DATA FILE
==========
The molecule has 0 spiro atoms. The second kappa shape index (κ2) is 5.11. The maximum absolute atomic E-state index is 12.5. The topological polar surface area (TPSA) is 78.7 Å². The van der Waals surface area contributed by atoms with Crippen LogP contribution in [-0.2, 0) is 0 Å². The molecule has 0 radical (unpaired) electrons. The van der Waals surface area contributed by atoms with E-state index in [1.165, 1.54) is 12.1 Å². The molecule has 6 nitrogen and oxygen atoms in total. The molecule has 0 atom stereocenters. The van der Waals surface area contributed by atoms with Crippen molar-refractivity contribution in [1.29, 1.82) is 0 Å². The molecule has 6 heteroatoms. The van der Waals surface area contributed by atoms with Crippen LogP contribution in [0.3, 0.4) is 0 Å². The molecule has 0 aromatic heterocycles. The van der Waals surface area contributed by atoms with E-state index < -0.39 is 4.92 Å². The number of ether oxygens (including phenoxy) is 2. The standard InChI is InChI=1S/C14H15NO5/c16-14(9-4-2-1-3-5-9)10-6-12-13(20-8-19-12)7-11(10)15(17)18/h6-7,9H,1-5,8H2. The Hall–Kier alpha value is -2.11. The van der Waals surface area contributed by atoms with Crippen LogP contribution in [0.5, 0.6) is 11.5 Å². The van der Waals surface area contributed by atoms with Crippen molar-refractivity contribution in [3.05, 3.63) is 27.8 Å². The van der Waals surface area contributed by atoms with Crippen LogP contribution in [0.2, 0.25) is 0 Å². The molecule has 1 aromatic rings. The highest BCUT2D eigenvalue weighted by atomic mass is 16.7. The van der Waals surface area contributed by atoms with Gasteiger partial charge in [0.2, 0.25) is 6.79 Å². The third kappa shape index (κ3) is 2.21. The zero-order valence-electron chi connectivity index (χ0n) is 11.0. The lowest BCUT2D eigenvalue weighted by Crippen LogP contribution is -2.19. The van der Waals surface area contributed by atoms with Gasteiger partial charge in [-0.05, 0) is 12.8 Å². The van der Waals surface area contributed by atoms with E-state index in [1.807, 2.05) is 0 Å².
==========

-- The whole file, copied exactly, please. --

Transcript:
The molecule has 0 spiro atoms. The second kappa shape index (κ2) is 5.11. The maximum absolute atomic E-state index is 12.5. The topological polar surface area (TPSA) is 78.7 Å². The van der Waals surface area contributed by atoms with Crippen LogP contribution in [-0.2, 0) is 0 Å². The molecule has 0 radical (unpaired) electrons. The van der Waals surface area contributed by atoms with E-state index in [1.165, 1.54) is 12.1 Å². The molecule has 6 nitrogen and oxygen atoms in total. The molecule has 0 atom stereocenters. The van der Waals surface area contributed by atoms with Crippen molar-refractivity contribution in [1.29, 1.82) is 0 Å². The molecule has 6 heteroatoms. The van der Waals surface area contributed by atoms with Crippen LogP contribution in [0.3, 0.4) is 0 Å². The molecule has 0 aromatic heterocycles. The van der Waals surface area contributed by atoms with E-state index < -0.39 is 4.92 Å². The number of ether oxygens (including phenoxy) is 2. The standard InChI is InChI=1S/C14H15NO5/c16-14(9-4-2-1-3-5-9)10-6-12-13(20-8-19-12)7-11(10)15(17)18/h6-7,9H,1-5,8H2. The Hall–Kier alpha value is -2.11. The van der Waals surface area contributed by atoms with Crippen LogP contribution in [0.5, 0.6) is 11.5 Å². The van der Waals surface area contributed by atoms with Crippen molar-refractivity contribution in [3.05, 3.63) is 27.8 Å². The van der Waals surface area contributed by atoms with Crippen LogP contribution in [0.2, 0.25) is 0 Å². The molecule has 1 aromatic rings. The highest BCUT2D eigenvalue weighted by atomic mass is 16.7. The van der Waals surface area contributed by atoms with Gasteiger partial charge in [0.2, 0.25) is 6.79 Å². The third kappa shape index (κ3) is 2.21. The zero-order valence-electron chi connectivity index (χ0n) is 11.0. The lowest BCUT2D eigenvalue weighted by Crippen LogP contribution is -2.19. The van der Waals surface area contributed by atoms with Gasteiger partial charge in [-0.05, 0) is 12.8 Å². The van der Waals surface area contributed by atoms with E-state index in [1.807, 2.05) is 0 Å².